The Hottest New Group In Jazz (Pure Pleasure) by Lambert, Hendricks & Ross
The premier jazz vocal act of all time, Lambert, Hendricks & Ross revolutionized vocal music during the late '50s and early '60s by turning away from the increasingly crossover slant of the pop world to embrace the sheer musicianship inherent in vocal jazz. Applying the concepts of bop harmonies to swinging vocal music, the trio transformed dozens of instrumental jazz classics into their own songs, taking scat solos and trading off licks and riffs in precisely the same fashion as their favorite improvising musicians. Vocal arranger Dave Lambert wrote dense clusters of vocal lines for each voice that, while only distantly related, came together splendidly. Jon Hendricks wrote clever, witty lyrics to jazz standards like "Summertime", "Moanin'", and "Twisted", and Annie Ross proved to be one of the strongest, most dexterous female voices in the history of jazz vocals. Together Lambert, Hendricks & Ross paved the way for vocal groups like Manhattan Transfer while earning respect from vocalists and jazz musicians alike.
About Pure Pleasure
At the beginning of the 90s, in the early days of audiophile vinyl re-releases, the situation was fairly straightforward. Companies such as DCC, Mobile Fidelity, Classic Records and, of course, Pure Pleasure all maintained a mutual, unwritten ethical code: we would only use analogue tapes to manufacture records.
During the course of the present vinyl hype, many others have jumped on the bandwagon in the hope of securing a corner of the market. Very often they are not so ethical and use every imaginable source to master from: CDs, LPs, digital files, MP3s – or employed existent tools from the 80s and 90s for manufacturing.
A digital delay is gladly used when cutting a lacquer disc because tape machines with an analogue delay have become quite rare and are therefore expensive. When cutting the lacquer, the audio signal is delayed by one LP revolution against the signal, which controls the cutter head, and for this a digital delay is very often employed. Of course, the resultant sound signal is completely digital and thus only as good as this delay.
We should like to emphasize that Pure Pleasure Records on principle only uses the original master tape as the basis for the entirely analogue cutting of lacquer discs. In addition, the pressing tool is newly manufactured as a matter of principle.
We only employ existing tools for manufacturing if an improved result is not forthcoming, e.g. the title Elvis Is Back, which was mastered by Steve Hoffman and Kevin Gray, or several titles from our Philips Classics series, which in any case Willem Makkee cut from the original masters at the Emil Berliner Studios in the 90s. It goes without saying that we only used the mother and that new tools were made for our production.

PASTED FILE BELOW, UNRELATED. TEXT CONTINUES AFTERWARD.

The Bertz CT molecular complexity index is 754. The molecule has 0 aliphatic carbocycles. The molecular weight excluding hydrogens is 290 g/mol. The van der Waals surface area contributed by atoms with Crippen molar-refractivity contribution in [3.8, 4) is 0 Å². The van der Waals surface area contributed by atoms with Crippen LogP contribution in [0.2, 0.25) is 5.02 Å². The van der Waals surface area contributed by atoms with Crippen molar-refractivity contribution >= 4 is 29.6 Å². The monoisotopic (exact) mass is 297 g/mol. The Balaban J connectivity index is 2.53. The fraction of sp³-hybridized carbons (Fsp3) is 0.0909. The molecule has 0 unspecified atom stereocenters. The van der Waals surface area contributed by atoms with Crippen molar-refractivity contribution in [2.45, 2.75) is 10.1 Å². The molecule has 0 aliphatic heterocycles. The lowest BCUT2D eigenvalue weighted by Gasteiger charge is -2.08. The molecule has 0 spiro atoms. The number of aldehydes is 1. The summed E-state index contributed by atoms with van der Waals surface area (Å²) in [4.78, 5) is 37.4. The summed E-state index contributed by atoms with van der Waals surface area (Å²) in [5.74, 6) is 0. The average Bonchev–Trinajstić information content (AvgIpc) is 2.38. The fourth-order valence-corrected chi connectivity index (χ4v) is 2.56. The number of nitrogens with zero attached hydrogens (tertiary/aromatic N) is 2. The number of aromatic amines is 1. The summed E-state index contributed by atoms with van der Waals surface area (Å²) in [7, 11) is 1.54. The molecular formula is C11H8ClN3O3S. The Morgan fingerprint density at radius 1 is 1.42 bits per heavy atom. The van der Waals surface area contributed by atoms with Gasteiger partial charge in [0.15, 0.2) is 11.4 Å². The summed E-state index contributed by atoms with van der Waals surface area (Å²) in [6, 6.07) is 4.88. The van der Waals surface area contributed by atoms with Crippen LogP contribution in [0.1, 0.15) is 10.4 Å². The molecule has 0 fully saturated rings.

To put it in a nutshell: we can ensure you that our releases are free from any kind of digital effects and that the lacquer discs are newly cut.
1. Charleston Alley
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10. Everybody's Boppin'
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Vinyl records are able to capture the purest quality of recorded music in true form. This is possible because the initial recording is captured on an analog source (usually tape) for the ultimate in High Fidelity sound, it is then pressed onto virgin vinyl. Analog recordings capture the bottom end (or bass) while adding sweetness to the high end (or treble) better than any digital recording ever could. Analog systems are still commonly used before they are digitally transferred to CD. This means that the sound then is altered in the transfer process when CD's are produced. The word fidelity means accuracy and faithfulness. High Fidelity sound is faithful to the original sound made by the artist, capturing maximum accuracy of what was intended for the listener to hear. Vinyl records capture those sounds for the ultimate High Fidelity listening experience!
180/200 GRAM Vinyl LP
These vinyl records are produced with 180 or 200 grams of high definition premium grade virgin vinyl. This is a higher quality audiophile pressing than the typical vinyl record of 100-120 grams. These limited edition LP's are manufactured with the hi-fi enthusiast in mind. A 180 or 200 gram LP is sometimes also referred to as an audiophile pressing, there is a higher bass response and an even warmer High Fidelity sound. 180 or 200 grams LP's are typically manufactured in limited amounts and are considered collectables, commanding a higher price.
Typically, a vinyl reissue is a repressing of an original LP, usually extracted from the recording's master-tapes. In some cases, reissues are remastered to lower surface noise and improve overall sonics. Reissues help preserve the music of an original recording, especially when original LPs become unavailable or can no longer be found. Reissues can be pressed on a variety of thickness from 150 gram to 200 gram and offer a great opportunity for records collectors to own many classic recordings.